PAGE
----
Save articles for later
Add articles to your saved list and come back to them any time.
Blowouts in the National Disability Insurance Scheme’s bottom line will shrink by $15.3 billion in just four years, according to government modelling of its plans to extend the length of people’s support packages and increase oversight of how money is allocated and spent.
This will involve scrutinising the price limits set for different services claimed through the NDIS, which are the highest of all government schemes and can be more than three times the rate of Medicare rebates.
NDIS Minister Bill Shorten said on Thursday 70 per cent of participants were currently on plans that lasted 12 months or less.Credit: Alex Ellinghausen
Allied health professionals, such as dieticians, occupational therapists, physios, podiatrists and speech pathologists, can be paid up to $193.99 an hour on the NDIS, for example, compared to a standard Medicare rebate of $56 for similar services.
Tuesday’s budget showed the scheme has blown out by $32 million a day since the Coalition’s March budget last year, or about $978 million a month. The forward estimates say it will cost $55.9 billion by 2026-27, and it is now the federal government’s fastest-growing expense.
The government plans to spend a further $620 million over the next four years on five key measures that come under the headline of “improving the effectiveness and sustainability” of the NDIS.
Internal modelling reveals this is expected to pare back blowouts by $15.3 billion within the next four years, when an 8 per cent growth target, agreed upon by national cabinet, comes into effect.
The government says this will prevent the scheme’s annual cost rising to $97 billion within a decade: it is forecast to reduce growth by a further $59 billion after the target is in place, meaning a cumulative saving of $74 billion by 2023-24.
Modelling says the biggest saving on growth over the forward estimates, $7.2 billion, will come from helping participants manage their plans within budget over longer time frames.
NDIS Minister Bill Shorten said on Thursday 70 per cent of participants were currently on plans that lasted 12 months or less.
“That means everything’s about getting the plan done, getting the reports in, spending the money, making sure there’s nothing left so that you can get the same amount next year,” he said.
He said it also meant “paying for more reports to tell authorities that: ‘Yes, I still have Down syndrome’ or ‘Yes, I still have severe autism’.”
The government instead wants to move to three- or five-year plans that will increase certainty for participants, so they don’t rush to spend all their allocated funds by the end of each year.
This will also help the scheme’s bottom line by limiting the intervals at which plan budgets are reassessed, on average, to a higher rate.
For participants who have had three plans, the latest quarterly NDIS report shows average annual budgets increased from $41,800 for the first, to $50,000 for the second and $54,300 for the third.
The $73.4 million investment in better planning will also heighten accountability of plan managers, support co-ordinators and providers, the budget papers say. The government expects this to cut the scheme’s growth by 4 per cent.
Another $2.5 billion will be saved by bulk-buying assistive technology, such as wheelchairs, at discount prices through a new expert advisory panel akin to the Pharmaceutical Benefits Scheme that negotiates the country’s medicine prices.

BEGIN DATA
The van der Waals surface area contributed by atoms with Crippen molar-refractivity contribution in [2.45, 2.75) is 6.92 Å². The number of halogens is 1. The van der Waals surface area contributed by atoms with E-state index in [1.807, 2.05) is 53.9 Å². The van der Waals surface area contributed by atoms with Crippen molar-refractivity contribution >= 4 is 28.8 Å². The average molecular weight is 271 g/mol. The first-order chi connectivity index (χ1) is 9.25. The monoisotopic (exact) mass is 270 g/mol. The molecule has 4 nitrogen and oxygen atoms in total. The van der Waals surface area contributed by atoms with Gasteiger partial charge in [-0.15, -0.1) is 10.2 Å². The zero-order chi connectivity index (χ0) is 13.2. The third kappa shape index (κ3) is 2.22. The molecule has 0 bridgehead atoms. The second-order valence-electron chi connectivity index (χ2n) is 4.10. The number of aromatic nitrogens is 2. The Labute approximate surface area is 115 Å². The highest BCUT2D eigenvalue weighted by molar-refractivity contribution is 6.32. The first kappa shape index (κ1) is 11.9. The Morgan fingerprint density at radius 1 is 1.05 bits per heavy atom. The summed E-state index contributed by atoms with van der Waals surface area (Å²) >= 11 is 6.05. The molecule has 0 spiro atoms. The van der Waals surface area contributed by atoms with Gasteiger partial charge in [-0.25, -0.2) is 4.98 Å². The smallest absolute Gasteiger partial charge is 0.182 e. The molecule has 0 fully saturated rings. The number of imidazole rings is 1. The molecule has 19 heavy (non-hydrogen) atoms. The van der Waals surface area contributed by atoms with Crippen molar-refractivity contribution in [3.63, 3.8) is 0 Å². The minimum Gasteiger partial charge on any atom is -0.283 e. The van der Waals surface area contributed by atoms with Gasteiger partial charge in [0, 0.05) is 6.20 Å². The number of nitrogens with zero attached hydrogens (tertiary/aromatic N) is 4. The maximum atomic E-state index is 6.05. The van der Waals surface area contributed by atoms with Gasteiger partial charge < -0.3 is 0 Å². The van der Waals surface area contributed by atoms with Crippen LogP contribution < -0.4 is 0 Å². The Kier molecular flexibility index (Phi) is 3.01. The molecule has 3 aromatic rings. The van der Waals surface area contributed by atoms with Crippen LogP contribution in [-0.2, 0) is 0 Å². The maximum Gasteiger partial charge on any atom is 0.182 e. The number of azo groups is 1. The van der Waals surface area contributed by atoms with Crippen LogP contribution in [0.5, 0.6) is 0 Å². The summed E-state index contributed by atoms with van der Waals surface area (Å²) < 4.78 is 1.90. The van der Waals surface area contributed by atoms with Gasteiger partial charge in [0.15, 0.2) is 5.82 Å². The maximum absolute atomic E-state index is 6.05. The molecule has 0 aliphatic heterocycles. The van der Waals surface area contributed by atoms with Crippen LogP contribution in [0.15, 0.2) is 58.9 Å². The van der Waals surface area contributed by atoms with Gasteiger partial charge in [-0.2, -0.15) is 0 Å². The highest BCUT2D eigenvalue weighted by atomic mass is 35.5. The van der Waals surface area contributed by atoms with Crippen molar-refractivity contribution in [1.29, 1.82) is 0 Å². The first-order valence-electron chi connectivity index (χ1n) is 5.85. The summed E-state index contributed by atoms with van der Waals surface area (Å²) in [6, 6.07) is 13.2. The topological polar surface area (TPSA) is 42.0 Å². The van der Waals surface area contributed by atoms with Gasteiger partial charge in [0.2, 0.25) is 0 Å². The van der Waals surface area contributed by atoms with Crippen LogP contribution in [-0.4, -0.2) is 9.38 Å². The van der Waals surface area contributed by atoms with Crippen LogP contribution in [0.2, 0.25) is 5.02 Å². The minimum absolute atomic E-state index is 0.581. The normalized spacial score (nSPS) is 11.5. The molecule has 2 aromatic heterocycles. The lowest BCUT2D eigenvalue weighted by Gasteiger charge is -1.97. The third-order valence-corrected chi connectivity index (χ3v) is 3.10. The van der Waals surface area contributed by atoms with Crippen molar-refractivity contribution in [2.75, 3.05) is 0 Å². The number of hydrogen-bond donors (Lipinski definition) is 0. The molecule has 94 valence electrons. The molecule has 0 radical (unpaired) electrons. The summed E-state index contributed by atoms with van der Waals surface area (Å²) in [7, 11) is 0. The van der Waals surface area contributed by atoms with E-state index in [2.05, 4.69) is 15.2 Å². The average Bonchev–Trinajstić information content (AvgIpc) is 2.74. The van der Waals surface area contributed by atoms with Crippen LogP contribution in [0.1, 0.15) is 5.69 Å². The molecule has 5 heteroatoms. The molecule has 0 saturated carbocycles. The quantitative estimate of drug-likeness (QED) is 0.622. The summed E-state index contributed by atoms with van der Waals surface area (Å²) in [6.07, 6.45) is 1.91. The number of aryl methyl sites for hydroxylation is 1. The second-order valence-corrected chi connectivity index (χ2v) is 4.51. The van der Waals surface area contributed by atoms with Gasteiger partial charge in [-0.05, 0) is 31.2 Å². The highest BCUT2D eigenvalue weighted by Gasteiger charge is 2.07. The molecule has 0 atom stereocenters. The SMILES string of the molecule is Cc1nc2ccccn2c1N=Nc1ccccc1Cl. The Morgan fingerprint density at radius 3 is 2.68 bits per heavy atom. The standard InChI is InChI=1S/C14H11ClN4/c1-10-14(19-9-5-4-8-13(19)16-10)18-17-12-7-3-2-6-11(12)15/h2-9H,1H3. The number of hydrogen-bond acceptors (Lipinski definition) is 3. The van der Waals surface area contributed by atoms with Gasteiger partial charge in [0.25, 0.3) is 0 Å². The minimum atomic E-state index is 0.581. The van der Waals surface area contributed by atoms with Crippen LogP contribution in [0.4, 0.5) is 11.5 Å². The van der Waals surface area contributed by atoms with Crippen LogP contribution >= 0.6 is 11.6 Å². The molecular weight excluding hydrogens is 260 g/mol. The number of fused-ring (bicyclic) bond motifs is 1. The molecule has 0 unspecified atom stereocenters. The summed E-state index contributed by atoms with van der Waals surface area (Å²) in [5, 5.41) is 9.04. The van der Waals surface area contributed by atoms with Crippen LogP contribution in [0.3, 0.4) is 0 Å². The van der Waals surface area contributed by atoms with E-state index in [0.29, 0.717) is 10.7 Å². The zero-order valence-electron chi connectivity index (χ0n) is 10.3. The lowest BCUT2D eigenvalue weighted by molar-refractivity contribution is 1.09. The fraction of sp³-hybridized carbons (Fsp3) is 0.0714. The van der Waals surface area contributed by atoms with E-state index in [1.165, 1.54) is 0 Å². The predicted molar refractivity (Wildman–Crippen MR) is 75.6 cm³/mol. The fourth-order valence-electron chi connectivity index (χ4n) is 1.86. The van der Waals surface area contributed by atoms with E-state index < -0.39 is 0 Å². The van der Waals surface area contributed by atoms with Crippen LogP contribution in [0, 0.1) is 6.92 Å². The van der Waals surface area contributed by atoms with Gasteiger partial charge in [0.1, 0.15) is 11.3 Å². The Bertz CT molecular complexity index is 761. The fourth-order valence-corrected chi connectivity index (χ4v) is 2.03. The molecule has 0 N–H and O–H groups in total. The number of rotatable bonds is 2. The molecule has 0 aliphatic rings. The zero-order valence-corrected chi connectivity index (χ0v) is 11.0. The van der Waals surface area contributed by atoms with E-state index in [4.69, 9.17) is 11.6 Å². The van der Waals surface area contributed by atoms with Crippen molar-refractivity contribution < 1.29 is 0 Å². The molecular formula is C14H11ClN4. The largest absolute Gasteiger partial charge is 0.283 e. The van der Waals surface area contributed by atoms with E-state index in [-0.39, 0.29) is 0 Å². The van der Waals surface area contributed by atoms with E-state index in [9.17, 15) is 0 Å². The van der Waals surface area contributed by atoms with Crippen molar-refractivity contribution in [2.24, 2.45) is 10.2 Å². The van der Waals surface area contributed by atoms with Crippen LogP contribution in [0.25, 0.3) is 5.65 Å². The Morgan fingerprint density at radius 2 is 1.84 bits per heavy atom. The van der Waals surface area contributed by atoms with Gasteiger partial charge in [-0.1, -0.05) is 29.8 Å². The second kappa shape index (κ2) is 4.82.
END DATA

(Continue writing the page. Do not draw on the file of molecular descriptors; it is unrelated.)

That $29.3 million measure will also ensure services meet an evidence standard and that the NDIS pricing list – which has higher caps than other government schemes – is not distorting how much service providers charge patients.
There will be another $56 million spent on improving the decisions people make about supported independent living, amid concerns that some accommodation providers are extorting NDIS participants.
The NDIS plan in the federal budget, and projected impact
This could involve providing more flexibility for home modifications, so people don’t need to move into supported accommodation. That saving has been priced at $700 million.
The changes will be supported by a revamped National Disability Insurance Agency, which administers the scheme and will have its staff cap lifted from 4000 people. This quality measure is expected to save $3.1 billion over four years – or reduce growth by 1.6 per cent.
Shorten last month told the National Press Club the NDIS had lost its way and needed a “reboot” to ensure every dollar was being well spent.
The Coalition has indicated its support for measures that will make the NDIS, which serves 573,000 Australians and is growing daily, more financially sustainable.
But any moves are being closely scrutinised by critics, including the Greens, who are holding Labor to its promise of no cuts to the scheme and called for Shorten to produce the financial documents underscoring his plans to the Senate on Thursday.
“It is imperative that the government come clean and provide the evidence they are basing these cuts upon. Labor has already infringed upon the principle of co-design and [is] expecting disabled people to trust a secret document as reasonable grounds to do so,” Senator Jordon Steele-John said.
However, Shorten has been quick to emphasise the 8 per cent target is not a firm cap, nor a spending cut, as well as to promise any measure will be co-designed by people with a disability.
“Certainly all of the ideas that we have put [forward] have been stress-tested with the leadership of the [NDIS] review. They’ve been stress-tested with the agency and [chairman] Kurt Fearnley and the board of the NDIS,” he said on Thursday.
Cut through the noise of federal politics with news, views and expert analysis from Jacqueline Maley. Subscribers can sign up to our weekly Inside Politics newsletter here.
Most Viewed in Politics
From our partners
Source: Read Full Article